Programming is completely different than troubleshooting, so right there you've got some decisions to make. If you're looking to go down the troubleshooting route, I'd suggest starting with your A+ and N+ certs. Picking up your CCNA would also be a good move. While this is going on, you should be trying to scrape up some experience to flesh out your resume. Those certs (A+ and N+)are for basic computer and network knowledge/troubleshooting (CCNA is a bit more advanced). Beyond those you will need to start looking into specific OS certs (MS, RedHat) or specialized product certs (Oracle DBA, etc.).

kaplin42
10-17-2006, 12:48 PM
Also, while on the topic, if you want to be on the cutting edge as far networking/trouble shooting. Wireless techs. are in hi demand. you know your stuff about wireless techknowledgy and you will have a much easier time finding a job.

Simplex3
10-17-2006, 01:01 PM
Take mfg. certification testing, don't just get some generic thing from a college. The cert won't be a substitute for experience, but it will put you a step above the guy straight out of college with a CS degree. I'm not sure how, but CS degree guys get more worthless every year.

Generally I'd take some Cisco certs if I wanted to do networking, Windows (MCSE) if I wanted to do phone support and/or server admin, and .NET (MCAD/MCSD) if I wanted to do programming. I hold an MCSE and two MCSDs, though I don't do anything MS related anymore so it's really more of a "know your enemy" thing for me now.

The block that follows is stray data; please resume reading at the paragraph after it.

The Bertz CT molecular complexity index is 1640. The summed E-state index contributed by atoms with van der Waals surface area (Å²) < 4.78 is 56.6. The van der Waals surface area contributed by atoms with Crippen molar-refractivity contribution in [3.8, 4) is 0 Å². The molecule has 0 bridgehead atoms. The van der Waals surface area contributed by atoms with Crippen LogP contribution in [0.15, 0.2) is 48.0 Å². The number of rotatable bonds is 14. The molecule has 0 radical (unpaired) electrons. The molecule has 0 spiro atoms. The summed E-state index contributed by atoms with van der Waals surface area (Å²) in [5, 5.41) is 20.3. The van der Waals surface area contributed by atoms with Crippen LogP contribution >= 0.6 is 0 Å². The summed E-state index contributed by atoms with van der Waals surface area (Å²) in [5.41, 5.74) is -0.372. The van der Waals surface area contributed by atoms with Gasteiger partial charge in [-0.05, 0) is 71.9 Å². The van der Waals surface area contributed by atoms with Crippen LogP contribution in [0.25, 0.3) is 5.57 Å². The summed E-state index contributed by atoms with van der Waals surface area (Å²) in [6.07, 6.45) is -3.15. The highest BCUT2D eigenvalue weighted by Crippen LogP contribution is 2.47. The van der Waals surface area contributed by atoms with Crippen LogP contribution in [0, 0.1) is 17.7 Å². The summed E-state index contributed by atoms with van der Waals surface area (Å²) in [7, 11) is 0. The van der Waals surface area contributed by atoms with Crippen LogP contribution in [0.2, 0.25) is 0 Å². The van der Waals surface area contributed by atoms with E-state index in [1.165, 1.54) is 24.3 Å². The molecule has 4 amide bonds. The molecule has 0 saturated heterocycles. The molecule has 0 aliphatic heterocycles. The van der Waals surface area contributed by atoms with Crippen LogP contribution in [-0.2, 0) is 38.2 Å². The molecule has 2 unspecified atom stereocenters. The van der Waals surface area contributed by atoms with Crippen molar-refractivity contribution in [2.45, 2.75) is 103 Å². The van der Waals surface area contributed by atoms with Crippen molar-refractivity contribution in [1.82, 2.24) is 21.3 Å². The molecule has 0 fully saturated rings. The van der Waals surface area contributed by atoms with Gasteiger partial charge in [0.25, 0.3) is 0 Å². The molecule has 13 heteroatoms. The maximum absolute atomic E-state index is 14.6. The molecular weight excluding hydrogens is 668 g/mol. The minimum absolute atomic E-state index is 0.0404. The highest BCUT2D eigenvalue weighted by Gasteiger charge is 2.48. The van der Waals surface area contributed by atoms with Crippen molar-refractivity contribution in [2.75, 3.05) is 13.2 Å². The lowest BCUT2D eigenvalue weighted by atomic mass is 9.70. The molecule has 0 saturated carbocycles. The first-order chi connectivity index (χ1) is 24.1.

Robio9
10-17-2006, 02:37 PM
Monitoring and capacity management is an important area for major corporations. These types of applications are used by Fortune 500-size companies to optimize current usage of IT resources (servers, applications, network, employees, etc.), predict future usage, and monitor events that may be critical to the environment. Certified consultants are doing very well in this field. I will admit that vendor training is expensive, but you can find manuals, trial software, and certification information from vendor web sites for product suites such as:
HP OpenView (you may be interested in OVOW -- OpenView Operations for Windows)
BMC Patrol and Perform/Predict
Microsoft Operations Manager (MOM) -- HUGE demand for this currently

Some of the reasons I like this IT field:
1. Lots of demand for these products. Capacity and performance are high on CTOs' radar these days.